2 channels of 50W amplifier is 50+50 = 100W of total maximum output power.
Use a transformer with a rating from 100VA to 200VA.

There is a third recommendation to buy and fit the biggest that you can afford.
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Old 29th January 2013, 04:11 PM   #14
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Rather than start a new thread about this transformer, I'll update this one.
I finally got a transformer for my project that fits my specs.

http://www.antekinc.com/details.php?p=80

This transformer has dual 32v secondaries
http://www.antekinc.com/pdf/AN-4232.pdf

The PCB that I used for my amp has only 3 connection points for the inputs to the rectifiers

Click the image to open in full size.
I have measured the voltage across the blue and green wires and found that either blue to either green gives me around 32V. Should I cap one of the green wires and use the 2 blue and the remaining green for this connection, or should the 2 green be used together? Or probably there's a better way that I haven't thought of. I plan on using the connections on ESP for wiring the mains(120) minus his bridge rectifier and caps of course.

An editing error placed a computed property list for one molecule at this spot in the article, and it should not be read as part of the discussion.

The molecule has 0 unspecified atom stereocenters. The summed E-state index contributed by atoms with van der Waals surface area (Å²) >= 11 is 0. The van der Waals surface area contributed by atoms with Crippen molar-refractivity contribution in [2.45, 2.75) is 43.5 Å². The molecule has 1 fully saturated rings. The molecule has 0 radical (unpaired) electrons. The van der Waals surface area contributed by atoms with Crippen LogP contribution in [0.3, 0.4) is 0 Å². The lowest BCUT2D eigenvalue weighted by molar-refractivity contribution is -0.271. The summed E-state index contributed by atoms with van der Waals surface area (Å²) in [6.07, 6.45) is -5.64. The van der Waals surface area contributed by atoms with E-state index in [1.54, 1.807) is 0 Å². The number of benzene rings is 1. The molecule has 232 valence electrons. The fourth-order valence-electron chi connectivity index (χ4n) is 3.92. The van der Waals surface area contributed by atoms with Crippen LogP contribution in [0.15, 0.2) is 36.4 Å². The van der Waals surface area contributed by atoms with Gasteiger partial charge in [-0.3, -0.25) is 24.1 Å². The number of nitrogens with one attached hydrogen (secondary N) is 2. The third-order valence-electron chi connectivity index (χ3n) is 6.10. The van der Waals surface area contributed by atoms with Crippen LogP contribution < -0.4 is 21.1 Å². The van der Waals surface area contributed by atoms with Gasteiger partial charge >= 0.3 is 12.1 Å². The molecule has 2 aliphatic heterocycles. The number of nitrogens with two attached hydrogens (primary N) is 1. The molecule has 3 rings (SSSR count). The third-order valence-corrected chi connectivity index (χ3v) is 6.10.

Power Supply Wiring Guidelines

Here is the schematic for the board
Click the image to open in full size.
Thanks for your help.
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Old 30th January 2013, 03:48 AM   #15
DUG is offline DUG  Canada
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With dual secondaries you should hook them up as in the bottom of the jpg.

The red box shows where the three connections are on the pcb.

The two windings should be connected to give twice each winding when measured.

Example:

A-B 32VAC
B-C 32VAC
A-C 64VAC

Something I noticed:

Looking at the data sheet for the LM4780 suggests a maximum operating supply of 84V or +/- 42V.

A 2 x 32VAC used in this configuration will provide more than 88V or +/- 44V.

( the 94V or +/- 47V maximum rating is for no signal conditions)

None of the graphs in the data sheet go above +/- 40V

(The circuit board is labeled for 28VAC)

Perhaps someone more experienced with these Overture series amps can tell you if this is OK to do.